Africa's Booming Oil and Natural Gas Exploration and Production: National Security Implications for the United States and China
Authored by David E. Brown.
Two key long-term energy trends are shifting the strategic balance between the United States and China, the world’s superpower rivals in the 21st century: first, a domestic boom in U.S. shale oil and gas is dramatically boosting America’s energy security; second, the frenetic and successful search for hydrocarbons in Africa is making it an increasingly crucial element in China’s energy diversification strategy. America’s increasing energy security and China’s increased dependence on energy imports from Africa and the Middle East until well past 2040 despite its own shale discoveries will make Beijing’s own increasing energy insecurity be felt even more acutely, pushing the People’s Liberation Army to accelerate adoption of a “two ocean” military strategy that includes an enduring presence in the Indian Ocean as well as the Pacific Ocean.
The frenetic search for hydrocarbons in Africa has become so intense and wide ranging that there is planned or ongoing oil and gas exploration in at least 51 of the continent’s 54 countries. Knowledge about Africa’s geology is improving rapidly, generating great optimism about the continent’s energy future. Onshore and offshore rifts and basins created when the African continent separated from the Americas and Eurasia 150 million years ago are now recognized as some of the most promising hydrocarbon provinces in the world. Offshore Angola and Brazil, Namibia and Brazil, Ghana and French Guyana, Morocco and Mexico, Somalia and Yemen, and Mozambique and Madagascar are just a few of the geological analogues where large oil fields have been discovered or are believed to lie. One optimistic but quite credible scenario is that future discoveries in Africa will be around five times their current level based on what remains unexplored on the continent versus currently known sub-soil assets. If proven true, this could have a profoundly positive impact on Africa’s future growth and strategic position in the global economy.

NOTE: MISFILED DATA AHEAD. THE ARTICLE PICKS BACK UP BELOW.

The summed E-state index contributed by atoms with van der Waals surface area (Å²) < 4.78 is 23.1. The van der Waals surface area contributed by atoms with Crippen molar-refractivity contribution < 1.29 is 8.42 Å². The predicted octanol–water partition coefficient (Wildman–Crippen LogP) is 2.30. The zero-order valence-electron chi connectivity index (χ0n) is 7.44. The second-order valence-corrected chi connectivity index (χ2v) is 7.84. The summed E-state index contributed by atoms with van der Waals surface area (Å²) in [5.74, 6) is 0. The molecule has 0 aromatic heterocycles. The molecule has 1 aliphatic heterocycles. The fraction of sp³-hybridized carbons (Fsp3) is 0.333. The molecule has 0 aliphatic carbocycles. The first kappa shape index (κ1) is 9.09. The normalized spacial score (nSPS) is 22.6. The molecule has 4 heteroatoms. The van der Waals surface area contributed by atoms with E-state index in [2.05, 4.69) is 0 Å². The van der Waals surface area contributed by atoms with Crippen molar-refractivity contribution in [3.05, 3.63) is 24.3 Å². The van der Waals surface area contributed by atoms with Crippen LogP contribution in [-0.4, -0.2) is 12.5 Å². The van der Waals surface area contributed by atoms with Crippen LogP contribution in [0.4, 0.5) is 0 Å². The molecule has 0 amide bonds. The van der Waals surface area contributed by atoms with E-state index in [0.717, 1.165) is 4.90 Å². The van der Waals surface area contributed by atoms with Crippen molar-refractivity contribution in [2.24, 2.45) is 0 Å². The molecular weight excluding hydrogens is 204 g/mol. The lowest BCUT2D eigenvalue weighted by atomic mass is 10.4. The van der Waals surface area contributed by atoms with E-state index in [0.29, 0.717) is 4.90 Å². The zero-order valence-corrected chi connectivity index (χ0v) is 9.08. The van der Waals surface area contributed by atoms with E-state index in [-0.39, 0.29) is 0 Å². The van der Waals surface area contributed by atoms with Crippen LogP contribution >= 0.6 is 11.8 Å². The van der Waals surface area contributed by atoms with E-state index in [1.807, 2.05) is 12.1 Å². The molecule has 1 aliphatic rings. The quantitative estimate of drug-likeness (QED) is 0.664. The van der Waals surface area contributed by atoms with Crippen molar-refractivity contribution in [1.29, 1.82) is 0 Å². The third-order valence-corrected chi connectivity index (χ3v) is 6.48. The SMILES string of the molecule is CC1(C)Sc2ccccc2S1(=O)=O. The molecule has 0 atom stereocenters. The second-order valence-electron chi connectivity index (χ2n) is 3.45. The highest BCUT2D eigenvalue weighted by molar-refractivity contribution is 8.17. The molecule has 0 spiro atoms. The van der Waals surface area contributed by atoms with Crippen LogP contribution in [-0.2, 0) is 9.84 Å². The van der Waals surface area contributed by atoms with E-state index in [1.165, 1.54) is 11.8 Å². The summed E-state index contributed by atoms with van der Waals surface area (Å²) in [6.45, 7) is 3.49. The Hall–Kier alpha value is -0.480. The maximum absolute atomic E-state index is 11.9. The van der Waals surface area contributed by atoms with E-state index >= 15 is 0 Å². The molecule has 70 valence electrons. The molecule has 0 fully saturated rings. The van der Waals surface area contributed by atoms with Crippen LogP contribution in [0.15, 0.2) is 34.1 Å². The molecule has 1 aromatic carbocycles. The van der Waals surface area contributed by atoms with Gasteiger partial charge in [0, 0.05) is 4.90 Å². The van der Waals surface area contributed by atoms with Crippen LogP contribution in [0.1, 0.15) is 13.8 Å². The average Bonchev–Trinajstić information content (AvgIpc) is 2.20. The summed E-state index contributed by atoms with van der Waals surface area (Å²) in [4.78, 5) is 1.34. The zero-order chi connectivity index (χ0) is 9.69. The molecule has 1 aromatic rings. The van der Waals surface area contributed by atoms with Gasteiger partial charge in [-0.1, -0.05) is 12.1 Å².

Africa had proven oil reserves of 132.4 billion barrels at the end of 2011, an increase of 154 percent over the 1980 figure of 53.4 billion barrels. Because of definitional issues of what constitutes “proven reserves,” however, this figure likely grossly underestimates Africa’s oil and gas potential and does not include likely future reserves in the Mauritania Basin in the country of the same name (discovered in 2001); the Albertine Basin in Uganda, which straddles the Democratic Republic of the Condo (DRC) and the Kenyan part of the East African Rift (2006 for Uganda, 2012 for Kenya); the Tano Basin in Ghana (2007); the Rovuma Basin in Mozambique and Tanzania (2010 in both countries); and the Sierra Leone/Liberia Basin in both countries (2010 for Sierra Leone, 2012 for Liberia). Moreover, no unconventional reserves have been added to these “proven reserve” estimates despite the fact that the continent has substantial, proven heavy oil/bitumen in several countries including Congo (Brazzaville), Nigeria, and Madagascar, and potential shale gas, most notably in South Africa, Algeria, Libya, Tunisia, and Ethiopia.